MOLINIA CAERULEA (L.) MOENCH SUBSP. ARUNDINACEA (SCHRANK) H. PAUL, A SUBSPECIES OF PURPLE MOOR-GRASS P. J. O .
This is an attractive Molinia and a good subspecies which is readily recognisable but seldom reported. Its taxonomic rank has been the subject of alteration and its synonomy includes Molinia litoralis Host, M. caerulea subsp. litoralis (Host) H. Paul and var. litoralis (Host) Griseb. The common subsp. caerulea is widespread in Britain on heath, moorland, scrub woodland rides, on mountain grass slopes and by lowland river sides. It is a very variable taxon and its height and length of leaves is no guidance in the determination of varieties. Very small plants of 8-12cm have been named var. pygmaea, but these are plants of stunted growth through sheep grazing. This subspecies occasionally attains 50cm in height, but this is unusual. Most plants of this taxon are seen in isolation and are seldom in competition with other plants. By contrast, subsp. arundinacea is a tall plant, strong and with the ability to make good growth in shade and in dense competition. The stems are mostly over 100cm; Conert (1961) gives 120-150cm and Tutin (1980) up to 250cm. It has comparatively flat leaves of 30-80cm in length and with a slight curl at the edge. The leaf width is variable. I find it 5-7-5mm but Conert (1961) gives a width up to 12mm; this can be compared with the width of l - 6 m m for subsp. caerulea. A comparison of the length of the spikelet and the lemma cannot be used to separate the two subspecies. The outstanding feature of difference in the subsp. arundinacea is the length of the panicle, for which Conert (1961) gives 30-50cm, but I have taken specimens with a panicle of 65cm. This length is more than double that of the largest specimens found in the common subsp. caerulea, which I find seldom attains 30cm, although Hubbard (1968) gives up to 40cm. Unlike subsp. caerulea, this subspecies has a specific habitat. It is found in fens and fen river Valleys on light peat or on sand over peat and a fluctuating water level and a high winter level is essential. It is tolerant of considerable plant competition and shade. Its plant associates are tall, and include Cladium mariscus (Great Fen Sedge), Filipendula ulmaria (Meadowsweet), Juncus effusus (Soft Rush), J. subnodulosus (Blunt-flowered Rush) and Phragmites australis (Reed), often under young Salix (Willow) and Betula (Birch). In the dense ground cover beside a fen ride or ditch, subsp. arundinacea is difficult to see until you have recognised how this plant fits in with the competition. It does not grow erect and its long leaves and panicle lie over and through the Cladium and Filipendula and are largely hidden from view. T o release the panicle and leaves, move a stick into the Vegetation and note the arc of the panicle with its interrupted groups of branches, which are long and spreading. In Suffolk, this subspecies occurs at Pashford Poors Fen, Lakenheath, also in a small fen near the road at Lt. Eriswell Hall and on Palmers Heath near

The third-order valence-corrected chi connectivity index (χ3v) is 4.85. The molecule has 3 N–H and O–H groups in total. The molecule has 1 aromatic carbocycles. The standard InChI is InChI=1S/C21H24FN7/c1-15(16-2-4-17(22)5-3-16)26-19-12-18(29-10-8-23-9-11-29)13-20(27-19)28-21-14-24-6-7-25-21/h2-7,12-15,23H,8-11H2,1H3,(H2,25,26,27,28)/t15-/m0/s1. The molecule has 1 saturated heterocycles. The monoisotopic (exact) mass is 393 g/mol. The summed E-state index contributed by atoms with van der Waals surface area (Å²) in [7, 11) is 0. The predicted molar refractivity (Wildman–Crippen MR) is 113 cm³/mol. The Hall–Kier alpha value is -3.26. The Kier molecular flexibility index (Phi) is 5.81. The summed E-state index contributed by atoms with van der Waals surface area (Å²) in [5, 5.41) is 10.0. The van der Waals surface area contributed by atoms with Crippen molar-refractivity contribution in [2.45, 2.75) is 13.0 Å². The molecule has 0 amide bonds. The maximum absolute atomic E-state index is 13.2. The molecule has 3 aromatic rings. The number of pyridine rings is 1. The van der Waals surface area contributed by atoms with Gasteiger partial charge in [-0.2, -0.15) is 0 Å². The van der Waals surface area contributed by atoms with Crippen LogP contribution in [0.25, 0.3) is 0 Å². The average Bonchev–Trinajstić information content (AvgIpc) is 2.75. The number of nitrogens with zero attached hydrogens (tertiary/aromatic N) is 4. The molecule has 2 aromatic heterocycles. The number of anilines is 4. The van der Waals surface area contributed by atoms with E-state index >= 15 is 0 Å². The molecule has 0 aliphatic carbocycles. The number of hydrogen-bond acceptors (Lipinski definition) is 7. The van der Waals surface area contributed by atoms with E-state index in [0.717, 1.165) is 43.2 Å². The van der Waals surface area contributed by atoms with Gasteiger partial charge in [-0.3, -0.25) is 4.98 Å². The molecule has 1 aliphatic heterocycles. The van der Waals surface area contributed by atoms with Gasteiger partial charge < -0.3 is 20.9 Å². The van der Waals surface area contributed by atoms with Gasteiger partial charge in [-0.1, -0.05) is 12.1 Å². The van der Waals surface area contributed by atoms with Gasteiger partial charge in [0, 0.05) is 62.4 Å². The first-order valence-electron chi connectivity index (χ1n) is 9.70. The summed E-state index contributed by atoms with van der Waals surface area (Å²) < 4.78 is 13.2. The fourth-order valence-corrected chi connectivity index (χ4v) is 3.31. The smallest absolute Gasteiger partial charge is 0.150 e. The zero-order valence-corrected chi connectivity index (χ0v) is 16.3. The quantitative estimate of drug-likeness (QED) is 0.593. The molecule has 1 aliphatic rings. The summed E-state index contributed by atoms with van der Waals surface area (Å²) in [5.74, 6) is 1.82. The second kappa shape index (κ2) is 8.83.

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Suffolk Natural History, Vol. 22
Brandon, all in v.c. 26. In 1985,1 found it on Little and Middle Fens, South Lopham v.c. 27. Swann (1975) gives four stations for W. Norfolk v.c. 28. It is no doubt to be found elsewhere in East Anglia. National records are few and new reports would be of interest. References Conert, H . J. (1961). The Classification and anatomy of the Arundinae. Weinheim. Hubbard, C. E. (1968). Grosses. Harmondsworth. Swann, E. L. (1975). Supplement to the Flora of Norfolk. Norwich. Tutin, T. G. etal., eds. (1980). Flora Europaea, 5. Cambridge. P. J. O. Trist, Glovers, 28 High Street, Balsham, Cambridge CB1 6DJ
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